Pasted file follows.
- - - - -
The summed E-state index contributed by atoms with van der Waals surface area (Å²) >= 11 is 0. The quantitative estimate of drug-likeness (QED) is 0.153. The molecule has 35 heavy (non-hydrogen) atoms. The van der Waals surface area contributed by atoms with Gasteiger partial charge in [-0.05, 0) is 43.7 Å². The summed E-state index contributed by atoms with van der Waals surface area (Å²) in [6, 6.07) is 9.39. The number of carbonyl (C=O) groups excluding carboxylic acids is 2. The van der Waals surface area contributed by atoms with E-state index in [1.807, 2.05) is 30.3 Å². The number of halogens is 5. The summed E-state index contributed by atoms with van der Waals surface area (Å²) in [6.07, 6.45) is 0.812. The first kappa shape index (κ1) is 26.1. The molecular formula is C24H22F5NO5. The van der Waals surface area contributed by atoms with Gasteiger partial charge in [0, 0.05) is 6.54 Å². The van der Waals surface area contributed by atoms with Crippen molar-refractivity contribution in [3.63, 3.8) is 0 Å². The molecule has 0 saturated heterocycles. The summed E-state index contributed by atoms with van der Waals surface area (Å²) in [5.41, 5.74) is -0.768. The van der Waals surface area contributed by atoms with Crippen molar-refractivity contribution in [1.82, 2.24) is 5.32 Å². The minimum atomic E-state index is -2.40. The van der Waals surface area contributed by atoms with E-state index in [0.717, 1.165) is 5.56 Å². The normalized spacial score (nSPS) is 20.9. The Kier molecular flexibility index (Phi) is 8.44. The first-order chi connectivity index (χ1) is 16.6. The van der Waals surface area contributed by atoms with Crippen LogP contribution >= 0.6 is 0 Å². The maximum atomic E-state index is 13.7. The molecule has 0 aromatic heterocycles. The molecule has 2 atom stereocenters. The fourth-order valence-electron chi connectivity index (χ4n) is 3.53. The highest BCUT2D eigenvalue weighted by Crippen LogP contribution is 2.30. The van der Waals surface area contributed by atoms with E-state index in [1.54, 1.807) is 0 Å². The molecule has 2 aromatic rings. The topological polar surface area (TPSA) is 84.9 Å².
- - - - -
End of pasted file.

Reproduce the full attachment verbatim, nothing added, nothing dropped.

The summed E-state index contributed by atoms with van der Waals surface area (Å²) >= 11 is 0. The quantitative estimate of drug-likeness (QED) is 0.153. The molecule has 35 heavy (non-hydrogen) atoms. The van der Waals surface area contributed by atoms with Gasteiger partial charge in [-0.05, 0) is 43.7 Å². The summed E-state index contributed by atoms with van der Waals surface area (Å²) in [6, 6.07) is 9.39. The number of carbonyl (C=O) groups excluding carboxylic acids is 2. The van der Waals surface area contributed by atoms with E-state index in [1.807, 2.05) is 30.3 Å². The number of halogens is 5. The summed E-state index contributed by atoms with van der Waals surface area (Å²) in [6.07, 6.45) is 0.812. The first kappa shape index (κ1) is 26.1. The molecular formula is C24H22F5NO5. The van der Waals surface area contributed by atoms with Gasteiger partial charge in [0, 0.05) is 6.54 Å². The van der Waals surface area contributed by atoms with Crippen molar-refractivity contribution in [3.63, 3.8) is 0 Å². The molecule has 0 saturated heterocycles. The summed E-state index contributed by atoms with van der Waals surface area (Å²) in [5.41, 5.74) is -0.768. The van der Waals surface area contributed by atoms with Crippen molar-refractivity contribution in [1.82, 2.24) is 5.32 Å². The minimum atomic E-state index is -2.40. The van der Waals surface area contributed by atoms with E-state index in [0.717, 1.165) is 5.56 Å². The normalized spacial score (nSPS) is 20.9. The Kier molecular flexibility index (Phi) is 8.44. The first-order chi connectivity index (χ1) is 16.6. The van der Waals surface area contributed by atoms with Crippen LogP contribution >= 0.6 is 0 Å². The maximum atomic E-state index is 13.7. The molecule has 0 aromatic heterocycles. The molecule has 2 atom stereocenters. The fourth-order valence-electron chi connectivity index (χ4n) is 3.53. The highest BCUT2D eigenvalue weighted by Crippen LogP contribution is 2.30. The van der Waals surface area contributed by atoms with E-state index in [1.54, 1.807) is 0 Å². The molecule has 2 aromatic rings. The topological polar surface area (TPSA) is 84.9 Å².